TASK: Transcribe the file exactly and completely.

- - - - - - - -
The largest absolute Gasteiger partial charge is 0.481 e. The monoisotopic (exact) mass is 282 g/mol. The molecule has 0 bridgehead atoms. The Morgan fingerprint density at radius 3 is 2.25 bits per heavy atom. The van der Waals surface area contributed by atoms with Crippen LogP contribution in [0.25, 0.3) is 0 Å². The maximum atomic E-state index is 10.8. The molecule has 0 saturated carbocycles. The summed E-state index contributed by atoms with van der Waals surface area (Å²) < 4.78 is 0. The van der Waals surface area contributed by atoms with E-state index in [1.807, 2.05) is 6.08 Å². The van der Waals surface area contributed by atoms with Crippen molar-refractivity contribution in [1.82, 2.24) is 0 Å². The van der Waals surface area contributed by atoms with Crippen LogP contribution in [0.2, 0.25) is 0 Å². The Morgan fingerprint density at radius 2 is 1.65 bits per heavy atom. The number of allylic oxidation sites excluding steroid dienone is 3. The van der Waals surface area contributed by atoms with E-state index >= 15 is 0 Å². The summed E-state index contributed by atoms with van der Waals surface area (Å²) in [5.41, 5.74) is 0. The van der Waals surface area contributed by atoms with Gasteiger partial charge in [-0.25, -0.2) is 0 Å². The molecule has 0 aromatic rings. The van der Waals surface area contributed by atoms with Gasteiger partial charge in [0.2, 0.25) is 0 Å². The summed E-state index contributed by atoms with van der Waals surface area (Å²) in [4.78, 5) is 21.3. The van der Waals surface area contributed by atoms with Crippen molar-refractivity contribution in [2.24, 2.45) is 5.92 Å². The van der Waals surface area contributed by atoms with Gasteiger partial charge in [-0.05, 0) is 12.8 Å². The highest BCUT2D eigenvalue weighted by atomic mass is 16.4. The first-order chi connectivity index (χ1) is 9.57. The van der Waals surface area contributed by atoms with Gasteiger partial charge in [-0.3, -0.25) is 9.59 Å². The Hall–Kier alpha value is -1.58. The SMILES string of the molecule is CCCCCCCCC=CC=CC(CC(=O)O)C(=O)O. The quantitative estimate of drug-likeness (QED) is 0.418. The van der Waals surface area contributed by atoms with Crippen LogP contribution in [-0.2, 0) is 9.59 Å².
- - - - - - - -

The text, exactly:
The largest absolute Gasteiger partial charge is 0.481 e. The monoisotopic (exact) mass is 282 g/mol. The molecule has 0 bridgehead atoms. The Morgan fingerprint density at radius 3 is 2.25 bits per heavy atom. The van der Waals surface area contributed by atoms with Crippen LogP contribution in [0.25, 0.3) is 0 Å². The maximum atomic E-state index is 10.8. The molecule has 0 saturated carbocycles. The summed E-state index contributed by atoms with van der Waals surface area (Å²) < 4.78 is 0. The van der Waals surface area contributed by atoms with E-state index in [1.807, 2.05) is 6.08 Å². The van der Waals surface area contributed by atoms with Crippen molar-refractivity contribution in [1.82, 2.24) is 0 Å². The van der Waals surface area contributed by atoms with Crippen LogP contribution in [0.2, 0.25) is 0 Å². The Morgan fingerprint density at radius 2 is 1.65 bits per heavy atom. The number of allylic oxidation sites excluding steroid dienone is 3. The van der Waals surface area contributed by atoms with E-state index >= 15 is 0 Å². The summed E-state index contributed by atoms with van der Waals surface area (Å²) in [5.41, 5.74) is 0. The van der Waals surface area contributed by atoms with Gasteiger partial charge in [-0.25, -0.2) is 0 Å². The molecule has 0 aromatic rings. The van der Waals surface area contributed by atoms with Gasteiger partial charge in [0.2, 0.25) is 0 Å². The summed E-state index contributed by atoms with van der Waals surface area (Å²) in [4.78, 5) is 21.3. The van der Waals surface area contributed by atoms with Crippen molar-refractivity contribution in [2.24, 2.45) is 5.92 Å². The van der Waals surface area contributed by atoms with Gasteiger partial charge in [-0.05, 0) is 12.8 Å². The highest BCUT2D eigenvalue weighted by atomic mass is 16.4. The first-order chi connectivity index (χ1) is 9.57. The van der Waals surface area contributed by atoms with Gasteiger partial charge in [-0.3, -0.25) is 9.59 Å². The Hall–Kier alpha value is -1.58. The SMILES string of the molecule is CCCCCCCCC=CC=CC(CC(=O)O)C(=O)O. The quantitative estimate of drug-likeness (QED) is 0.418. The van der Waals surface area contributed by atoms with Crippen LogP contribution in [-0.2, 0) is 9.59 Å².